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#### 1. KL Divergence

$$\text{KL}(p||q)$$ means the information of $$q(x)$$ minus the information of $$p(x)$$, so it should be like:

$\text{KL}(p||q)=-\sum q(x)\log q(x) +\sum p(x) \log p(x)$

But we should bear in mind that “with respect to distribution $$p(x)$$”. So the exact definition should change the first term $$\sum q(x)\log q(x)$$ to $$\sum p(x)\log q(x)$$. So the $$\text{KL}(p\|q)$$ would be:

\begin{aligned} \text{KL}(p||q)&=-\sum p(x)\log q(x) +\sum p(x) \log p(x) \\ &=\sum p(x)\log \frac{p(x)}{q(x)} \\ &=-\sum p(x)\log \frac{q(x)}{p(x)} \end{aligned}

and its traits: 1) $$\text{KL}\ge 0$$; 2) $$\text{KL}(p||q)\neq \text{KL}(q||p)$$. So it’s not distance but divergence, since distance should be symmetric.

#### 2. Graphical Modeling

Variational technique is mostly used in Graphical model. So suppose there is $$z,x$$, $$z$$ is my hidden variables and $$x$$ is my observation. The posterior probability:

$p(z|x)=\frac{p(x|z)p(z)}{p(x)}=\frac{p(x,z)}{p(x)}$

computing $$p(x)$$ is complicated, we need to calculate the marginal distribution, which is:

$p(x)=\int p(x|z)p(z)dz$

this integral is intractable in many cases. So roughly there are two main approaches to handle this: 1). Monte Carlo sampling; 2) Variational Inference. The first approach is zero bias with high variance, while the second one has zero variance but is biased estimator.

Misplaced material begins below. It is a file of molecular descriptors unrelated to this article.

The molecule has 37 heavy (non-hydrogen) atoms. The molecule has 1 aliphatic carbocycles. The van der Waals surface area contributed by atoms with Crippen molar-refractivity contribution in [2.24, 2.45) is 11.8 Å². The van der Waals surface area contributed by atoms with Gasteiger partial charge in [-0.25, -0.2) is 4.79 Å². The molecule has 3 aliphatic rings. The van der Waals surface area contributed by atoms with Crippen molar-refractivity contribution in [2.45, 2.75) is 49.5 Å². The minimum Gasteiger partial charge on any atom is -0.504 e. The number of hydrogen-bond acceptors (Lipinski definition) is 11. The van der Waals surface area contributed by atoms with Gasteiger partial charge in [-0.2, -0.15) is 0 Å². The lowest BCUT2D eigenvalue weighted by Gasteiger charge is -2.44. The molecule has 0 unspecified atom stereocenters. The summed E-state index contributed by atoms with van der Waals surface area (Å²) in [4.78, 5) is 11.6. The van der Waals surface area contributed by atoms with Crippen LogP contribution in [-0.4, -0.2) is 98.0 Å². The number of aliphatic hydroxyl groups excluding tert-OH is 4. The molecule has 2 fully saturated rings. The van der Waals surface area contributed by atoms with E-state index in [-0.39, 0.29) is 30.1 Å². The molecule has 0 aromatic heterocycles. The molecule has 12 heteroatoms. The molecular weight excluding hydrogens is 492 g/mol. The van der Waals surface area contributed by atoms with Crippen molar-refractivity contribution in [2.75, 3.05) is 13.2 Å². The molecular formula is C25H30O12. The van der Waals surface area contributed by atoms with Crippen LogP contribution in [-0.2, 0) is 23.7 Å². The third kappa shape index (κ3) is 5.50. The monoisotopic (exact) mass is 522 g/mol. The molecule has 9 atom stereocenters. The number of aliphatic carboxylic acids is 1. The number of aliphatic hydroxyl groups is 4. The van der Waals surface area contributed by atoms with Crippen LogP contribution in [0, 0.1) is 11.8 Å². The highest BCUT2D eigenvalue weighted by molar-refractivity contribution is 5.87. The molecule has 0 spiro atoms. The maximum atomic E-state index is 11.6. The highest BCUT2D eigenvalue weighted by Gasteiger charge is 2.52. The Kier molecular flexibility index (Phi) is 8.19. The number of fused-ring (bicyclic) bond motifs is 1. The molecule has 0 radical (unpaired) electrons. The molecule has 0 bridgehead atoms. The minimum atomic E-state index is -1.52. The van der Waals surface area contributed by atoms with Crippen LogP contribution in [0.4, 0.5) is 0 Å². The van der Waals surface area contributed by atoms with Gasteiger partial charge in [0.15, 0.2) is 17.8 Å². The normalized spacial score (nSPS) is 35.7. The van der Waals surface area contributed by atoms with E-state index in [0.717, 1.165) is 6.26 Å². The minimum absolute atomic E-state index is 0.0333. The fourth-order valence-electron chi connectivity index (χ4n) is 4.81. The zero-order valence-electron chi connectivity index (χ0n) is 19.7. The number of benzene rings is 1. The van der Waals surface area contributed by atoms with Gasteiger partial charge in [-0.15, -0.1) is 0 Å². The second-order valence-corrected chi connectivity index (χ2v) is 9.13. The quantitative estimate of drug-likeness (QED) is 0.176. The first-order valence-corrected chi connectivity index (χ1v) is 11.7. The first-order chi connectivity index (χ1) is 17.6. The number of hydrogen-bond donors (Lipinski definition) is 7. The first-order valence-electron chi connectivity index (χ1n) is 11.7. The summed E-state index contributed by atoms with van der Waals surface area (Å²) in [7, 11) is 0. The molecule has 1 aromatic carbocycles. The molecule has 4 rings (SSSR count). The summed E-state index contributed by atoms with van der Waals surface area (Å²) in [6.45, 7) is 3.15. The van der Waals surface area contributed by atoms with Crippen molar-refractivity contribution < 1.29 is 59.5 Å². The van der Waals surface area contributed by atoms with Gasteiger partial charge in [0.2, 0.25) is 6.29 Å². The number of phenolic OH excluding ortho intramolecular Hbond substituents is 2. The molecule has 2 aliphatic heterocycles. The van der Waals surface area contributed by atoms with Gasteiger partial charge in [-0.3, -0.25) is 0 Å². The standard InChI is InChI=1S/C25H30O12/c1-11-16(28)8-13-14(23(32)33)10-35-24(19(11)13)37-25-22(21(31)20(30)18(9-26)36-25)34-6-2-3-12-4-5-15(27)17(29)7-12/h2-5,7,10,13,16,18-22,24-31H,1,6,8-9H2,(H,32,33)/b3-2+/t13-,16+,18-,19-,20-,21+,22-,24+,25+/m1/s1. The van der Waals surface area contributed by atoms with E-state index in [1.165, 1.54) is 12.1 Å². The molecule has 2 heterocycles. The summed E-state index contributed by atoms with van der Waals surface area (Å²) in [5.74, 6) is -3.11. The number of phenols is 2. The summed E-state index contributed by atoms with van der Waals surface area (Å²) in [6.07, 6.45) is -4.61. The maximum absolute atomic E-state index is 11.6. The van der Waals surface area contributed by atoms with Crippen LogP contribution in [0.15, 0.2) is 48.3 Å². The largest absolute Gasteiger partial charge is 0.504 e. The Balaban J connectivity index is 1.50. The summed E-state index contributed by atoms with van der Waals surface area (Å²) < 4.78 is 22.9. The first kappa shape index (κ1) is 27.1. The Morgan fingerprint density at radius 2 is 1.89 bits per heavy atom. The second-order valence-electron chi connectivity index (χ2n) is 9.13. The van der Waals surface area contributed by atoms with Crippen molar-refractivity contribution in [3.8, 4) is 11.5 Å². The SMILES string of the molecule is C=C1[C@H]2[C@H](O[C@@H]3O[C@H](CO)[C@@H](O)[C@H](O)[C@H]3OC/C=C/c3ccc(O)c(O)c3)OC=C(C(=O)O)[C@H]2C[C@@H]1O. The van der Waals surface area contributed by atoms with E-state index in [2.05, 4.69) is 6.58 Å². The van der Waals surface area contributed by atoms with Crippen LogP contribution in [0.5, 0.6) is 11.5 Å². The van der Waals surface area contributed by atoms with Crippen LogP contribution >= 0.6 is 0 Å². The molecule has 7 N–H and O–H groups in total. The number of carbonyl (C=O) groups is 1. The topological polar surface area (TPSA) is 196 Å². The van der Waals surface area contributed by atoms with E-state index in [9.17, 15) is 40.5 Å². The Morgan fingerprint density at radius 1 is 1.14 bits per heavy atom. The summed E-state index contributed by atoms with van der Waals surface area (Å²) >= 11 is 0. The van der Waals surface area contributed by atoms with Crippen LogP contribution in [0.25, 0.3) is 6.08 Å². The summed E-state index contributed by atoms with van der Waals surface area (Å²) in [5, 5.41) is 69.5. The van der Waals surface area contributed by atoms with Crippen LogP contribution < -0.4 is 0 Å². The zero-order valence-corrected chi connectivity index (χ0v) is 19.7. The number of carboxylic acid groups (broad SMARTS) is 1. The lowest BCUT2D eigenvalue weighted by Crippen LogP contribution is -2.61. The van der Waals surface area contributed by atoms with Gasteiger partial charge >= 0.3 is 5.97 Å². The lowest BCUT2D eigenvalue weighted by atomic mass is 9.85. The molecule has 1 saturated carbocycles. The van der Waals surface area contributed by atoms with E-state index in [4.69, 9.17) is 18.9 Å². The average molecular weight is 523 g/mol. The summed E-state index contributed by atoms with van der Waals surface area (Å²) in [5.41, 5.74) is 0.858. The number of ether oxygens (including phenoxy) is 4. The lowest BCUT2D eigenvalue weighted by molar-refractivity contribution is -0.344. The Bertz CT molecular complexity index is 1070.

#### 3. Variational Inference

approximate $$p(z|x)$$ by another distribution $$q(z)$$, which suppose to be a attractable distribution. So we want to minimize the joint loss

\begin{aligned} \min \text{KL}(q(z)\|p(z|x))&=-\sum q(z)\log \frac{p(z|x)}{q(z)} \\ &=-\sum q(z)\log \frac{p(x,z)}{p(x)}\times \frac{1}{q(z)}\\ &=-\sum q(z)\log \frac{p(x,z)}{q(z)} \times \frac{1}{p(x)}\\ &=-\sum q(z)\log \frac{p(x,z)}{q(z)}-\log p(x)\\ &=-\sum q(z)\log \frac{p(x,z)}{q(z)}+\sum_z q(z)\log p(x)\end{aligned} Since $$\sum_z q(z)\log p(x)=\log p(x)\sum_z q(z) =\log p(x)$$ , so we can transform the equation into this form:

$\log p(x)=\text{KL}(q(x)\|p(x|x)+\sum q(z)\log \frac{p(x,z)}{q(z)}$

where $$\log p(x)$$ is a constant. The $$\text{KL}$$ is the term we want to minimize in the first place, so that we can maximize the second term, which is called varitional lower bound.

$\ell=\sum q(z)\log \frac{p(x,z)}{q(z)}$

as $$\ell \leq \log p(x)$$

If we maximize the lower bound of this function, we are also maximize the original function.